February 10, 2011
The mantra goes, “You either love or hate Michelle Rhee.” In the education world, there is no figure as polarizing as the former chancellor of Washington, D.C.’s public schools, who famously warred with the city’s teachers’ union and left abruptly when her boss, Mayor Adrian Fenty, lost reelection last year. Since then, she has started an organization called StudentsFirst to push for education reform nationwide. She announced the group in a Newsweek cover story, and it raised more than $700,000 in its first week.
Join Us For A Live Chat
February 10, 2011
Please join us at 4 pm EST today for a live discussion of Seyward Darby's March 3 story on Michelle Rhee's new efforts in education reform, featuring Seyward and Richard Just, at TNR's Livestream channel. Readers should submit questions to TNRSociety@tnr.com.
The Legacy of Larry King and Oprah
January 17, 2011
The end of Larry King Live, after 50 years and a steep drop in ratings, was inevitable in a cable news climate that values mindless partisanship over mindless nonpartisanship. In contrast to the likes of MSNBC’s Keith Olbermann and Fox’s Glenn Beck, CNN’s middle-of-the-road tack was flailing. King’s farewell aptly coincided with the end of another institution in softball interviewing: The Oprah Winfrey Show, that stronghold of cheery neutrality and generic goodwill.
Bloomberg Was Still Wrong About Black
December 10, 2010
In our latest issue, TNR’s editors vehemently criticize New York Mayor Michael Bloomberg for selecting Cathleen Black, best-known as the head of Hearst Magazines, to run his city’s schools because Black has exactly no experience in education. We argue that the ideal leader of a school district should have business and educational experience—and suggest that Bloomberg could have chosen from an impressive list of education reformers who have both qualifications.
December 08, 2010
The education reform movement has taken some heavy blows recently. Washington, D.C. lost its excellent schools chancellor, Michelle Rhee, the reform movement’s poster child, after her employer, Mayor Adrian Fenty, failed to win a second term—in part because teachers’ unions, unhappy with Rhee, shelled out $1 million to defeat the incumbent.
Michelle Rhee's New Group, New Sacramento Office, and New Union Strategy
December 06, 2010
After months of speculation, former D.C. Schools Chancellor Michelle Rhee today is unveiling her next move. On this afternoon’s episode of “Oprah” and in this week’s Newsweek, Rhee is announcing the launch of an education advocacy organization called StudentsFirst. (The group’s website also went live this morning). Rhee is dubbing it a “national movement,” with headquarters online, but a source tells me she will be working out of Sacramento, where her new husband Kevin Johnson is mayor. Her office for the time being, I’m told, will be at conservative-leaning Mercury, a p.r.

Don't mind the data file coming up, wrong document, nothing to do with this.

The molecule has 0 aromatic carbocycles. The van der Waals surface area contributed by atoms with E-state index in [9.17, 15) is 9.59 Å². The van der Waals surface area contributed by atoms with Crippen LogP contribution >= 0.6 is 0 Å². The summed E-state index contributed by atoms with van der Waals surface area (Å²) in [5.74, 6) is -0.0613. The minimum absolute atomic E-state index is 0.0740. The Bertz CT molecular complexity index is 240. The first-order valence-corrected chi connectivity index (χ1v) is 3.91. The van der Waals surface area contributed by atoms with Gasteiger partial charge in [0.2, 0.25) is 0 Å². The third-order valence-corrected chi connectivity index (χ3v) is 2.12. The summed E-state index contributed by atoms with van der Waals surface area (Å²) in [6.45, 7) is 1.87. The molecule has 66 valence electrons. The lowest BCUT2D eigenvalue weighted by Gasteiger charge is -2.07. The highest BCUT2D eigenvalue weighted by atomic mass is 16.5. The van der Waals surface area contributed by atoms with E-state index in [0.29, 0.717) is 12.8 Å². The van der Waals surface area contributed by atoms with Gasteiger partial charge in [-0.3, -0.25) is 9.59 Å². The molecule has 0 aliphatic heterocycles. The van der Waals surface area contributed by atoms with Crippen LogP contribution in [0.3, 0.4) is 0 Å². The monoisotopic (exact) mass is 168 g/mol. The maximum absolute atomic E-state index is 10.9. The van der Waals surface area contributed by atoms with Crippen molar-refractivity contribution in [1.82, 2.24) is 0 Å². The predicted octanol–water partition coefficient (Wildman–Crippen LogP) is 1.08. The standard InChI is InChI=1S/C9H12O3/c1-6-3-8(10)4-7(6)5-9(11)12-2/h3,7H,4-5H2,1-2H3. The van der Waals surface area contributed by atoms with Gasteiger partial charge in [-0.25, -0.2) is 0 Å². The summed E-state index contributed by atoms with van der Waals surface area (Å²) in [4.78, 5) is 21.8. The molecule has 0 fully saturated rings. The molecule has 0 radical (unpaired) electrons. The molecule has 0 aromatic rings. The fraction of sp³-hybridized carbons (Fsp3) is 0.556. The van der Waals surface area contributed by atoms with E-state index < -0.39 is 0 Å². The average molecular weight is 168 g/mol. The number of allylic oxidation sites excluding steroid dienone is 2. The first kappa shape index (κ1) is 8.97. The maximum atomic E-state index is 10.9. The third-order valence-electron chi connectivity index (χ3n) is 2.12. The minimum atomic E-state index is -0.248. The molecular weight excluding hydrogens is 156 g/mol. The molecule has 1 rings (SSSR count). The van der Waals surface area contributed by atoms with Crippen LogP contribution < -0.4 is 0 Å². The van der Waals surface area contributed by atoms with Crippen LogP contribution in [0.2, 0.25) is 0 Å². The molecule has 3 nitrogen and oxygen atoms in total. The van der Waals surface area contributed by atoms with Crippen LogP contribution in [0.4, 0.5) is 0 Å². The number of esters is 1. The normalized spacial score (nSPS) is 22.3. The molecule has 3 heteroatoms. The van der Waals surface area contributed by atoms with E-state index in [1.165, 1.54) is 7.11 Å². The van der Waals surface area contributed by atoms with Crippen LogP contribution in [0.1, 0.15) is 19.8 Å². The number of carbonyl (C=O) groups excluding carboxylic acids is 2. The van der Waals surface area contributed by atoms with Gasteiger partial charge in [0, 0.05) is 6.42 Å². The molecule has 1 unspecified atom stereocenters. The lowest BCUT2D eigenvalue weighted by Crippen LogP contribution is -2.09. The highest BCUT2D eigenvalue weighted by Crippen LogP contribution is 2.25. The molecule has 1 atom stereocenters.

Michelle Rhee To Resign As Chancellor of D.C. Schools
October 13, 2010
The Washington Post is reporting that D.C. Schools Chancellor Michelle Rhee will resign at the end of October. The news isn’t a surprise: When Adrian Fenty, who appointed Rhee, lost the Democratic mayoral primary last month, many attributed his loss—at least in part—to his hard-charging chancellor.
Talking School Reform--But What Took So Long? UPDATED
September 26, 2010
Today on “Meet the Press,” NBC kicked off a weeklong special called Education Nation, a series of events and broadcasts about the state of U.S. public schools. David Gregory’s guests were U.S. Secretary of Education Arne Duncan, D.C. Schools Chancellor Michelle Rhee, president of the American Federation of Teachers (AFT) Randi Weingarten, and head of Detroit schools Robert Bobb. But the real star of the show was Waiting for Superman, the much-hyped documentary about school reform that opens nationwide this week.
What Will Happen to D.C. Schools If Michelle Rhee Leaves? UPDATED
September 15, 2010
What would public schools in Washington, D.C., be like without Michelle Rhee? It’s the big question of the day, after incumbent Adrian Fenty lost the Democratic nomination for mayor to city council Chairman Vincent Gray on Tuesday. It was Fenty who appointed the hard-charging, reform-minded Rhee. Before the election, Rhee hinted that she might leave her job if Gray won and became mayor (as he is all but certain to do, since there’s currently no Republican opponent to face in the November general election).
In the wake of D.C. Mayor Adrian Fenty’s loss to Vincent Gray last night, many of Washington’s political and media elite turned out for the red-carpet premiere of Waiting for Superman, a much-hyped documentary about education reform in America. It was interesting timing, to say the least: One of the film’s big stars is Michelle Rhee. The movie depicts her as a savior of schools and someone willing to make tough decisions others have bypassed. But, as I wrote earlier today, it’s not clear whether Rhee will have her job as chancellor of D.C.